Fresh from the Field, Feb. 1, 2018

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Fresh from the Field is a weekly album showcasing transformative impacts made by grantees supported by the National Institute of Food and Agriculture.

Editor: Falita Liles                                                                                                   Feb.1, 2018

Success Stories

Fresh from the Field

Saving Ranchers Money

Glenn Shewmaker, professor at the University of Idaho, wants to help ranchers save money. According to Shewmaker, livestock producers who implement managed grazing practices could see increased carrying capacity of pastures, extended grazing seasons, and reduced winter feed costs.

Increasing carrying capacity could reduce annual cow production cost by up to $100/cow. For a typical ranching operation of 350 cows, this could represent an annual savings of $35,000.

NIFA support this project through the Sustainable Agriculture Research & Education Program.

Read the full article at Western SARE. USDA photo by Keith Weller.

News Coverage 

photo by NASA feral swine

Weed Less, Grow More with Mulch

Gardeners may improve their soil and weed control with organic mulch, according to research at Michigan State University’s (MSU) Extension Office. Mulch can be used in nearly every garden setting to prevent weeds from growing. Prevention is the best defense against a weedy garden. Mulch may smother annual weed seeds and reduce or eliminate cultivation, hand weeding, and chemical weed control, while contributing beneficial organic matter.

An MSU study demonstrated that organic mulch regulates soil temperatures by as much as 18 degrees at mid-day, which allows moisture levels to remain more consistent and diminishes moisture losses. A caution, though: Mulching may decrease the need for watering, but does not eliminate it.

NIFA supports the research with the Crop Protection and Pest Management Program.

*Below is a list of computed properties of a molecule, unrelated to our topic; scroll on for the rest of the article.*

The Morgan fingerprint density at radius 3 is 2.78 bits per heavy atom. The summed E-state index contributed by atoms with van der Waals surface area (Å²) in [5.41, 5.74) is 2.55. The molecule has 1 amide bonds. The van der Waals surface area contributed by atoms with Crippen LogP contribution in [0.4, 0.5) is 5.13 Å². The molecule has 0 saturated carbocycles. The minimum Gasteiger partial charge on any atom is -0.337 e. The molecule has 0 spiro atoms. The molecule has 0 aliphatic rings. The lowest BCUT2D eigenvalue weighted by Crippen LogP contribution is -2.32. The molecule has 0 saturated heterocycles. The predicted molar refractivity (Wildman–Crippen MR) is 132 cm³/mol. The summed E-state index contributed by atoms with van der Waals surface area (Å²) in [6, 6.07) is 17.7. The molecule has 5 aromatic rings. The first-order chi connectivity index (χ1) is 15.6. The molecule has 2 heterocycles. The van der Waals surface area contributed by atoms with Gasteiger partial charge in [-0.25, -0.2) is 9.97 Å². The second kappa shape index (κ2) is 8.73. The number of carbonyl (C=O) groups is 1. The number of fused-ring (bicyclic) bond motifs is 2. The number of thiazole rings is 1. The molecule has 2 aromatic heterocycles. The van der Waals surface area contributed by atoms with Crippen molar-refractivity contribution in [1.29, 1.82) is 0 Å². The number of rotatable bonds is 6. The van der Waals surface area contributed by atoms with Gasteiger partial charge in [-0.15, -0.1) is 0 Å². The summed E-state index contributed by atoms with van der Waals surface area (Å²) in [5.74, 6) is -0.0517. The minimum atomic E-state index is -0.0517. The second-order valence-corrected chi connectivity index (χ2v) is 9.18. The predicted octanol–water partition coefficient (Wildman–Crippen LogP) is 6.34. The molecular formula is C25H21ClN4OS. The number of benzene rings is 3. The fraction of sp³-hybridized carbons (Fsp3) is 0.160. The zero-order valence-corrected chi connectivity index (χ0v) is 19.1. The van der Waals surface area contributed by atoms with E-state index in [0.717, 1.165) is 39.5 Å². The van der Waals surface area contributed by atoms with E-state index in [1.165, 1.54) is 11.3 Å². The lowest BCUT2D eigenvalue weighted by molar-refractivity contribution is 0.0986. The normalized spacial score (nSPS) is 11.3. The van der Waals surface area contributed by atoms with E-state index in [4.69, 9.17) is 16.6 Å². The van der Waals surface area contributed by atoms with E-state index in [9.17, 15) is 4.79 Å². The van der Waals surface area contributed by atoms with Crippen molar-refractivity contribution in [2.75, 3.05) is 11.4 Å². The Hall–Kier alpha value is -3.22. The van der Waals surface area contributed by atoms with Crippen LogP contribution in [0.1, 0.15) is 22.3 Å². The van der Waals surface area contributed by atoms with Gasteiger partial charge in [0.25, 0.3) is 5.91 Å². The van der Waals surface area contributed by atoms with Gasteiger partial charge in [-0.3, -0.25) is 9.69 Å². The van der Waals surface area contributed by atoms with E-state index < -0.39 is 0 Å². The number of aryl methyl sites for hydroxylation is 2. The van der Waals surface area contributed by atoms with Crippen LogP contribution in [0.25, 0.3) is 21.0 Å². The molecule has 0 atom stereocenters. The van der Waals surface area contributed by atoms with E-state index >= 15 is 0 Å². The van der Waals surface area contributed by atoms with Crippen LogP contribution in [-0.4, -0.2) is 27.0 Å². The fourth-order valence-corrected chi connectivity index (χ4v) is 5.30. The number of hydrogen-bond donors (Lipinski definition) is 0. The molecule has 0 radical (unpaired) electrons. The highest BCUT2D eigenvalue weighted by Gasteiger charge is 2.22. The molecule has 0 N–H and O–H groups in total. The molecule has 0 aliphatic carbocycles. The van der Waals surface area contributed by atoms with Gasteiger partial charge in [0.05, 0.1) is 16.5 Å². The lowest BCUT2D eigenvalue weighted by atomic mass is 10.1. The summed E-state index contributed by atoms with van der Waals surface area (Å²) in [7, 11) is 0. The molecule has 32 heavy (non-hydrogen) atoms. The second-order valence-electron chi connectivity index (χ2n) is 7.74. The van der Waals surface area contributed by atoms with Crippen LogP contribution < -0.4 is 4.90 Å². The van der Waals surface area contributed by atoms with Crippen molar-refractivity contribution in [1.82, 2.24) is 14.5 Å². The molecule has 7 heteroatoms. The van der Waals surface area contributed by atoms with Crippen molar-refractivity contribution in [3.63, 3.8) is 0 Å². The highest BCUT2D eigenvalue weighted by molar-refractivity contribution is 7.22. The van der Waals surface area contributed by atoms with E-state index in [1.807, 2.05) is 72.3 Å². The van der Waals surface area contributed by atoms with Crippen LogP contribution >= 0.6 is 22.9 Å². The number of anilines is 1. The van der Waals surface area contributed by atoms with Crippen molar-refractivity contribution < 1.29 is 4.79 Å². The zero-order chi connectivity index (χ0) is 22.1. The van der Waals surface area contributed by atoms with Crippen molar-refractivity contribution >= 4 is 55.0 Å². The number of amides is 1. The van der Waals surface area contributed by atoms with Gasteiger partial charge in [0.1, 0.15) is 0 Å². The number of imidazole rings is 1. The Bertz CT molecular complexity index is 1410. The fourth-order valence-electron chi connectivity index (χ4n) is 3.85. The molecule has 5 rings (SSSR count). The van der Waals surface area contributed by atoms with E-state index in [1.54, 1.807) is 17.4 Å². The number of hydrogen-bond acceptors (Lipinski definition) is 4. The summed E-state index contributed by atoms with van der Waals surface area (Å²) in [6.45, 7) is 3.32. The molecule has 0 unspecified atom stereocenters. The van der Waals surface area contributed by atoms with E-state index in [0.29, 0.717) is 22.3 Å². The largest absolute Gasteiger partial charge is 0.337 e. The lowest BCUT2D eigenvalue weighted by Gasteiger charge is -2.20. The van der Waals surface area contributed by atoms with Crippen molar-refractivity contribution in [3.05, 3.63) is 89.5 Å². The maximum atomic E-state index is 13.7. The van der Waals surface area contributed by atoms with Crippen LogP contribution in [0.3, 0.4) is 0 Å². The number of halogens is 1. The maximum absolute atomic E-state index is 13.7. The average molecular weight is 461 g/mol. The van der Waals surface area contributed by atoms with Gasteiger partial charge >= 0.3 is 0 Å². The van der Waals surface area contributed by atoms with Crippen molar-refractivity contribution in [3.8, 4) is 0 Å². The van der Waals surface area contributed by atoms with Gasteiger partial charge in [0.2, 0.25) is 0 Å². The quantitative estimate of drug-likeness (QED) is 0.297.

Read the full article at MSU Extension. Photo courtesy of Bert Cregg, MSU.

The Library 

photo by NASA feral swine

Controlling Feral Swine 

Feral swine cause thousands of dollars in damage to landscaping, vegetable and fruit crops, underground irrigation systems, and spread bacteria to livestock in Texas. Wild hogs occasionally prey on livestock, especially newborn lambs, goats, and calves. The feral swine population in Texas has been estimated at 2.6 million – and could grow tremendously, as one sow can reproduce more than 40 piglets in one year.

Research and Extension agents at Prairie View A&M University (PVAMU) preliminary findings indicate savings on average of $11,000 per year in property damage for producers and landowners when feral swine are used for human consumption.

NIFA supports this project through Agricultural Extension Programs at 1890 Institutions.

Read the full article at PVAMU. USDA photo.


USDA Photo by Lance Cheung

Making a Difference with Youth Nutrition

The Expanded Food and Nutrition Education Program (EFNEP) is a NIFA-funded nutrition education program established in 1969 to serve the needs of low-income families and school-aged youth. Operated through the land-grant university system and Cooperative Extension, EFNEP extends the research of the universities to our most needy families to improve their nutrition, overall health, and quality of life. In North Carolina, EFNEP is administered through NC State University and NC A&T State University.

Watch the video from the North Carolina Cooperative Extension. USDA photo by Lance Cheung.

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